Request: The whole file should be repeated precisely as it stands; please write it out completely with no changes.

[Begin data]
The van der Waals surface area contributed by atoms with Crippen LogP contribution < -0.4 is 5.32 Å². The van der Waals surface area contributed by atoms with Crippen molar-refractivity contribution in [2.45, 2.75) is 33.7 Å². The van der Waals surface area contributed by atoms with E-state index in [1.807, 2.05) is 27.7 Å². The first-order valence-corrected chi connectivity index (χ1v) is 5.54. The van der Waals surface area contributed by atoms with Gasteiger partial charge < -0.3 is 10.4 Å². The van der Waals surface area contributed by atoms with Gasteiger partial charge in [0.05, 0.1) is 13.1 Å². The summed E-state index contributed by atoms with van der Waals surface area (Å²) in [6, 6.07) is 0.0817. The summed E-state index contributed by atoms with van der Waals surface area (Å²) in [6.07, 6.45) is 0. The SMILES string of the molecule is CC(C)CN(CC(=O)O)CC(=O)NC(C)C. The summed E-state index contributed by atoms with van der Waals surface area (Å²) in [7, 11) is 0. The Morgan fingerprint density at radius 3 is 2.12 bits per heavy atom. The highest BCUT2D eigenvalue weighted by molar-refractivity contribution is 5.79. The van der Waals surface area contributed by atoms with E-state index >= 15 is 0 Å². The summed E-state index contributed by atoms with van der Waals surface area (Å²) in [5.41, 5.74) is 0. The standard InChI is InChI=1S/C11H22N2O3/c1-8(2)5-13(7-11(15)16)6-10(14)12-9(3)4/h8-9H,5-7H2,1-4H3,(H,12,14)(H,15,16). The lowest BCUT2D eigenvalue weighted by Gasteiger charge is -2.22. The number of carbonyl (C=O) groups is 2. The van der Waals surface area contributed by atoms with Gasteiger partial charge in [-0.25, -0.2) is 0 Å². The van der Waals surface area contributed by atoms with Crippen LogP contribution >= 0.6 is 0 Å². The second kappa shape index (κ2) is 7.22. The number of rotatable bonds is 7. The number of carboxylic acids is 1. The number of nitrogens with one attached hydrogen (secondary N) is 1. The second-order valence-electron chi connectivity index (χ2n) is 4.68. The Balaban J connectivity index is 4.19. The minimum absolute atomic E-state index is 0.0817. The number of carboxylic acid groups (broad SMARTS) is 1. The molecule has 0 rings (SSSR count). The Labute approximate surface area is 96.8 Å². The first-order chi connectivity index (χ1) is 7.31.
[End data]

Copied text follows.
The van der Waals surface area contributed by atoms with Crippen LogP contribution < -0.4 is 5.32 Å². The van der Waals surface area contributed by atoms with Crippen molar-refractivity contribution in [2.45, 2.75) is 33.7 Å². The van der Waals surface area contributed by atoms with E-state index in [1.807, 2.05) is 27.7 Å². The first-order valence-corrected chi connectivity index (χ1v) is 5.54. The van der Waals surface area contributed by atoms with Gasteiger partial charge < -0.3 is 10.4 Å². The van der Waals surface area contributed by atoms with Gasteiger partial charge in [0.05, 0.1) is 13.1 Å². The summed E-state index contributed by atoms with van der Waals surface area (Å²) in [6, 6.07) is 0.0817. The summed E-state index contributed by atoms with van der Waals surface area (Å²) in [6.07, 6.45) is 0. The SMILES string of the molecule is CC(C)CN(CC(=O)O)CC(=O)NC(C)C. The summed E-state index contributed by atoms with van der Waals surface area (Å²) in [7, 11) is 0. The Morgan fingerprint density at radius 3 is 2.12 bits per heavy atom. The highest BCUT2D eigenvalue weighted by molar-refractivity contribution is 5.79. The van der Waals surface area contributed by atoms with E-state index >= 15 is 0 Å². The summed E-state index contributed by atoms with van der Waals surface area (Å²) in [5.41, 5.74) is 0. The standard InChI is InChI=1S/C11H22N2O3/c1-8(2)5-13(7-11(15)16)6-10(14)12-9(3)4/h8-9H,5-7H2,1-4H3,(H,12,14)(H,15,16). The lowest BCUT2D eigenvalue weighted by Gasteiger charge is -2.22. The number of carbonyl (C=O) groups is 2. The van der Waals surface area contributed by atoms with Gasteiger partial charge in [-0.25, -0.2) is 0 Å². The van der Waals surface area contributed by atoms with Crippen LogP contribution >= 0.6 is 0 Å². The second kappa shape index (κ2) is 7.22. The number of rotatable bonds is 7. The number of carboxylic acids is 1. The number of nitrogens with one attached hydrogen (secondary N) is 1. The second-order valence-electron chi connectivity index (χ2n) is 4.68. The Balaban J connectivity index is 4.19. The minimum absolute atomic E-state index is 0.0817. The number of carboxylic acid groups (broad SMARTS) is 1. The molecule has 0 rings (SSSR count). The Labute approximate surface area is 96.8 Å². The first-order chi connectivity index (χ1) is 7.31.